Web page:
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The end of petroleum dominance

Post in 'The Green Room' started by Dune, Aug 18, 2012.

  1. Dune

    Dune Minister of Fire

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    A group of Korean scientists, working at the Ulsan National Institute of Science and Technology (UNIST), have developed a fast-charge lithium-ion battery that can be recharged 30 to 120 times faster than conventional li-ion batteries. The team believes it can build a battery pack for electric vehicles that can be fully charged in less than a minute.
    http://www.extremetech.com/extreme/...ery-that-charges-120-times-faster-than-normal

    With 300 mile range and almost instant recharging, petroleum powered cars will cease to make sense.

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  2. BoilerMan

    BoilerMan Minister of Fire

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    Agreed, however how do we generate electricity in this country? They are taking most of the hydro off-line in my part of the country and now import electricity from Canada, which is hydro produced. Don't get me wrong though, the electric car will benifit from seriously fast charging long lasting batteries.

    TS
  3. begreen

    begreen Mooderator Staff Member

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    I like the final question, "To charge a 56KW battery in less than a minute would take an awful lot of power and some really thick cables, right?" Ah, yeah.
    Seasoned Oak likes this.
  4. Frozen Canuck

    Frozen Canuck Minister of Fire

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    Yes I think we are going to have be satisfied with slower charge times.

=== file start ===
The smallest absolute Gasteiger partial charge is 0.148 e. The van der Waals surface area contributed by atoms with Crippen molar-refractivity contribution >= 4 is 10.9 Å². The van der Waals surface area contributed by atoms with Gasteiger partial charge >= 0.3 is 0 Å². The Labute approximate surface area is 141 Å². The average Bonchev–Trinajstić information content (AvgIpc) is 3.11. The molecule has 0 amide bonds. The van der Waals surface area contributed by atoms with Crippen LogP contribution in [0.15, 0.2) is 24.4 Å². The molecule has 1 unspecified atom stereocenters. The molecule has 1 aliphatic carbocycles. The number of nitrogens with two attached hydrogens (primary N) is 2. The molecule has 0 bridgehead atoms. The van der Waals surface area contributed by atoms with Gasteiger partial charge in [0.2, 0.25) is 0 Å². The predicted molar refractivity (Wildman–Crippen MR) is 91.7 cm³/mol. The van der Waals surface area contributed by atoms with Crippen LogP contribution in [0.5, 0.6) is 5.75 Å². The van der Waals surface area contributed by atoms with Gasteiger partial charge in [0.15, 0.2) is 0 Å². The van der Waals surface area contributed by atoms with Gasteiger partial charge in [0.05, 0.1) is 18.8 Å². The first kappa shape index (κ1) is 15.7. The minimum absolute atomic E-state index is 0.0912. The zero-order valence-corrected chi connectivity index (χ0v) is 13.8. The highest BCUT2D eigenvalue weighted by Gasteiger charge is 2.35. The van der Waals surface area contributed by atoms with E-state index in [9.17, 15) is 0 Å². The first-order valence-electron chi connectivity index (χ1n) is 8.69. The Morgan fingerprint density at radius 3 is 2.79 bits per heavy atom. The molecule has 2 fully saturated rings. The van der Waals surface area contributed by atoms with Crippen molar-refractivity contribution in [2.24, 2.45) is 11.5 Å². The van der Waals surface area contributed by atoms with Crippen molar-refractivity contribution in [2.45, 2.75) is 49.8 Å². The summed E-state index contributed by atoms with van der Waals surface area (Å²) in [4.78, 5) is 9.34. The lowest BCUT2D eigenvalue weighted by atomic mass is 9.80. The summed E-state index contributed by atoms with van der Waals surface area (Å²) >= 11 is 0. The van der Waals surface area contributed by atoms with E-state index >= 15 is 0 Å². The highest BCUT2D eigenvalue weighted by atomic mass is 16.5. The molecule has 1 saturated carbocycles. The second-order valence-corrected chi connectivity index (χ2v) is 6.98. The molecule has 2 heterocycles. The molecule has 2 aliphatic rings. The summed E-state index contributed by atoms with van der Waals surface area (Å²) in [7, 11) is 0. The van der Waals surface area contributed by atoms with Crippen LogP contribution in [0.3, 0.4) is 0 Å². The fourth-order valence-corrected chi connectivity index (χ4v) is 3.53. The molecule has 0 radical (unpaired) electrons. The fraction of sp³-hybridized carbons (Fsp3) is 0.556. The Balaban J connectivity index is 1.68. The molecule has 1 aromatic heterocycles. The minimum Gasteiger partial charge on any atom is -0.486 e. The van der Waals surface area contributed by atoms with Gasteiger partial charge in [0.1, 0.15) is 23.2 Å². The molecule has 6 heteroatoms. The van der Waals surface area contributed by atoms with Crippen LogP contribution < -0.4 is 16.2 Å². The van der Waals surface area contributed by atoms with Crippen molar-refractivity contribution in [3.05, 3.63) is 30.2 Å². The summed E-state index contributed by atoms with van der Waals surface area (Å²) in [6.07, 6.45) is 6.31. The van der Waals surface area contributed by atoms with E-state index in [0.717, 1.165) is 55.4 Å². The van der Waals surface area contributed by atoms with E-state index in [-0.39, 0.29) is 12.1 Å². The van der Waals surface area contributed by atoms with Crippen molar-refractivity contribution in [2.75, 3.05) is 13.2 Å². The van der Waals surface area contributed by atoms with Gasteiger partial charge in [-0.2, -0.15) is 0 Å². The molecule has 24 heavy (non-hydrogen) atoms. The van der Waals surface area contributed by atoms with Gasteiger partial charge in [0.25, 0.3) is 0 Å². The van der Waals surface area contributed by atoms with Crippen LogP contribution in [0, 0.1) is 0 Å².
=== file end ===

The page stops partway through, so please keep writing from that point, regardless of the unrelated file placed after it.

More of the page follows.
Unles of course you are satisfied with line voltage like I have seen some welders use in Mexico.
    Not sure how one contols or meters that though! :eek:
  5. Frozen Canuck

    Frozen Canuck Minister of Fire

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    On the upside every improvement in battery technology does bring us closer.
  6. Dune

    Dune Minister of Fire

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    Right, one minute is clearly not practical, but how about 7-10 minutes?
  7. begreen

    begreen Mooderator Staff Member

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    It's certainly possible, though not for the current charger infrastructure that is going in on our highways. I think the best they can do is 32 amps. But 10 minutes would be enough for a good partial charge to get one another 50 miles down the road. Both the vehicle and the charging station would need to be set up for higher voltage and amperage charging. These are often 460VAC 3 phase setups not seen in homes. Alternatively in areas that have adopted A Better Place's standard, the battery pack would be swapped out for a freshly charged one. That takes a bit over a minute and the process is similar to a drive-thru car wash.
  8. Dune

    Dune Minister of Fire

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    Admittedly the infrastructure for fast charging is not in place everywhere, however, I think it would be relatively simple and quick to install if the demand appeared, certainly more so than a hydrogen infrastructure for example. The beauty with high voltage 3-phase of course being that the wires are small (cheaper) even for higher amps than lower voltage single phase.

    The better place system requires that all the cars have the same battery pack, I presume. How much is that being utilized now, other than in Israel?
  9. begreen

    begreen Mooderator Staff Member